“There is nothing in his history to suggest he is a danger to the community,” she said.
Phillips asked the court to keep the bail set at $750,000, saying that Lincoln’s alleged behavior “reads like a mass shooting in the making, and we are extremely concerned for community safety.”
Judge Ketu Shah declined to reduce the bail amount; the trial date was set for Sept. 21.
“I’m happy they are actually keeping him in jail and keeping his bail the same,” a clearly-relieved Wood said after the court moved on to another case. “I’m just glad they didn’t slap him on the wrist and let him out.”
According to King County Prosecuting Attorney Office spokesperson Casey McNerthney, Lincoln — if convicted of the charges currently levied against him — could serve anywhere between an estimated 11.5 to 13.5 years.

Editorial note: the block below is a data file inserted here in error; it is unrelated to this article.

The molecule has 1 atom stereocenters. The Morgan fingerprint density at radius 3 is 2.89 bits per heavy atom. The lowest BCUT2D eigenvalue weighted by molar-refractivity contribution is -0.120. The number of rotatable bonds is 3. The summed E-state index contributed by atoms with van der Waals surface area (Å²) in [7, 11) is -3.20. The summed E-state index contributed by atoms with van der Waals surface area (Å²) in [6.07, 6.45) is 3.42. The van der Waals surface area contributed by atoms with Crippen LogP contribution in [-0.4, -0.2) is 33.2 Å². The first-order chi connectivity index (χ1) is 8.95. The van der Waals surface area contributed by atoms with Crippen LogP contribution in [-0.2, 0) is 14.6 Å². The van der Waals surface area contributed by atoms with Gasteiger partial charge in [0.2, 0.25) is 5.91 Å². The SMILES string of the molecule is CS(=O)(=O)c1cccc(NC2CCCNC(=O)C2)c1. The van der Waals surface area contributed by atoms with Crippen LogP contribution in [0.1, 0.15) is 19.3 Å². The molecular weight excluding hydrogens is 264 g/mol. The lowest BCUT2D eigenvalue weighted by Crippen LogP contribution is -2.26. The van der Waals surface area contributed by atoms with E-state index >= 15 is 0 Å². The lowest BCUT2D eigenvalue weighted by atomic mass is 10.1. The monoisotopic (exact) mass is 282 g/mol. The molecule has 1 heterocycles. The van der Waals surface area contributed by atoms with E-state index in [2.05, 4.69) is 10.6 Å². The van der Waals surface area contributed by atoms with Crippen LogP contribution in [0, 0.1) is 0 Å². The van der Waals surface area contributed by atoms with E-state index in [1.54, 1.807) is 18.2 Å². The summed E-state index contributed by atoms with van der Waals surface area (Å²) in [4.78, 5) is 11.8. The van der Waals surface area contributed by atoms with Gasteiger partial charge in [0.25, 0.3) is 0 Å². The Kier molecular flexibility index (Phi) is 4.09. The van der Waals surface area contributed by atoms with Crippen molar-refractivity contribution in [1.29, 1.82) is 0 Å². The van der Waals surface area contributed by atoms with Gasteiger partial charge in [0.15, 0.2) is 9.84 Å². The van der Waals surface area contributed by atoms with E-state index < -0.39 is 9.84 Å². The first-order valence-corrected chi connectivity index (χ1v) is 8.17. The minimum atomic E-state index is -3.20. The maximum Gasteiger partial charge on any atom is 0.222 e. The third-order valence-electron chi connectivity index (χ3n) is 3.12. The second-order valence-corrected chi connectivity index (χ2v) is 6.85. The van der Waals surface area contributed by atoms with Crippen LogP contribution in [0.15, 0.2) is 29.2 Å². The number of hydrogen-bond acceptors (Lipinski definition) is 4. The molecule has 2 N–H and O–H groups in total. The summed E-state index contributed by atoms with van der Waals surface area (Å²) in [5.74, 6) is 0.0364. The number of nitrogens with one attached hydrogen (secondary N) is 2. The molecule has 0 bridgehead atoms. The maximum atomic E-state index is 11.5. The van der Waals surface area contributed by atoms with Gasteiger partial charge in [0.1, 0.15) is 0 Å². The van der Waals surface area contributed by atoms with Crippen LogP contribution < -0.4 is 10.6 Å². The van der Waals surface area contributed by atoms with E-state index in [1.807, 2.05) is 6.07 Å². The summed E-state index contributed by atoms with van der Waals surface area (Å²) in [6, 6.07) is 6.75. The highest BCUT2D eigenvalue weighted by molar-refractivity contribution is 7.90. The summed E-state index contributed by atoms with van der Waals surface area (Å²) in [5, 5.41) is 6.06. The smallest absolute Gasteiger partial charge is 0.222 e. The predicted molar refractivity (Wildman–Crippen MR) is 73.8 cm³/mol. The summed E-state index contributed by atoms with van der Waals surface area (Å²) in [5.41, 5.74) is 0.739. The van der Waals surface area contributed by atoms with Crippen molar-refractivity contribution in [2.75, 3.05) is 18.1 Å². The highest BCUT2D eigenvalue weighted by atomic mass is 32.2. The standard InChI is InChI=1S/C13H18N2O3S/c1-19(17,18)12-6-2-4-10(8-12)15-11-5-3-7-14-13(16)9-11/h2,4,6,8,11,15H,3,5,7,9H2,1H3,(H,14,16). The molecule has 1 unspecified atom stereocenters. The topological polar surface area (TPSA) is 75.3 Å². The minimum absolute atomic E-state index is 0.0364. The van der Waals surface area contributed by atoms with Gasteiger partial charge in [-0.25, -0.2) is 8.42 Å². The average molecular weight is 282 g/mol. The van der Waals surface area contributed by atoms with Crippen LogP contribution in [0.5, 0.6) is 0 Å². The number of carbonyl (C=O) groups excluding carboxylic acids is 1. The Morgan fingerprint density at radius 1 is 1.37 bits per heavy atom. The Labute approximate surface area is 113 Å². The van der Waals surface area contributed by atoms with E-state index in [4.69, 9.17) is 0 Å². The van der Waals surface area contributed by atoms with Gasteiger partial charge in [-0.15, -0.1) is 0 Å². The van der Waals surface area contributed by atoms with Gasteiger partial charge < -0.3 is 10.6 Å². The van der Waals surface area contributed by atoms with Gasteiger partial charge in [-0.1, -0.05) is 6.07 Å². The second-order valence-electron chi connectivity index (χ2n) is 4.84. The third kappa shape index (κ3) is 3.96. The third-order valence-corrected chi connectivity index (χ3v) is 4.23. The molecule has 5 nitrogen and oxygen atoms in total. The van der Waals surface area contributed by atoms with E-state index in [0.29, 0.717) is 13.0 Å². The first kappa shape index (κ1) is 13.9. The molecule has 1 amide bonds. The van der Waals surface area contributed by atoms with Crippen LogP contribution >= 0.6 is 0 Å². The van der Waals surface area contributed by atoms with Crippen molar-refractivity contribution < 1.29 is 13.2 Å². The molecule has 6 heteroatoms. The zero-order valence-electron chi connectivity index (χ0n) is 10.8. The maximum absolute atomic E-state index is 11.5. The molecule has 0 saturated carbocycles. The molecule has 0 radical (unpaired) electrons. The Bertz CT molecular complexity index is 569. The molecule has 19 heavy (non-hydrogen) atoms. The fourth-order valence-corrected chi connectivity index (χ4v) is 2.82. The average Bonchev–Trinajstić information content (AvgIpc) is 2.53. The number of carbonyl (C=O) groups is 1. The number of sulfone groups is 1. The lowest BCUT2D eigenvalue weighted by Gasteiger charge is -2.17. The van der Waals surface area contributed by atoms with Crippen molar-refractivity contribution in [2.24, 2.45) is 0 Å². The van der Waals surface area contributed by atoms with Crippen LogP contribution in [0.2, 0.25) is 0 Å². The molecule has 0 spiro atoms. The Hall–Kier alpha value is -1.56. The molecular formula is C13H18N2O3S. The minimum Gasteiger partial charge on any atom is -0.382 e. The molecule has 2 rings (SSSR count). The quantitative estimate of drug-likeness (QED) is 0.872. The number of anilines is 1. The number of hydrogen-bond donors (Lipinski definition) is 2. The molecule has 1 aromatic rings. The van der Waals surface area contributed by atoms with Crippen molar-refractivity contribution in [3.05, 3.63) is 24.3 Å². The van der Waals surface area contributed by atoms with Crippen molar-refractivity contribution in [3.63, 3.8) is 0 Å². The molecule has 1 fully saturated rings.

“An individual’s sentencing range is calculated based on the crimes one is convicted of and the individual’s prior criminal history,” McNerthney wrote in an email interview. “If the defendant is found guilty of the crimes he’s currently charged with, the sentencing judge will be statutorily required to impose a sentence within that range, barring a legally justified reason to depart from the range.”
Still, Wood hopes prosecutors add more changes again Lincoln and potentially add more prison time.
“We hope that he gets more charges then the four they currently have on him,” he said. “He showed no remorse in the courtroom and we believe he will be likely to do something like this again.”
The Courier-Herald has reached out to Julie Lawry, Lincoln’s defense attorney, and his family for comment.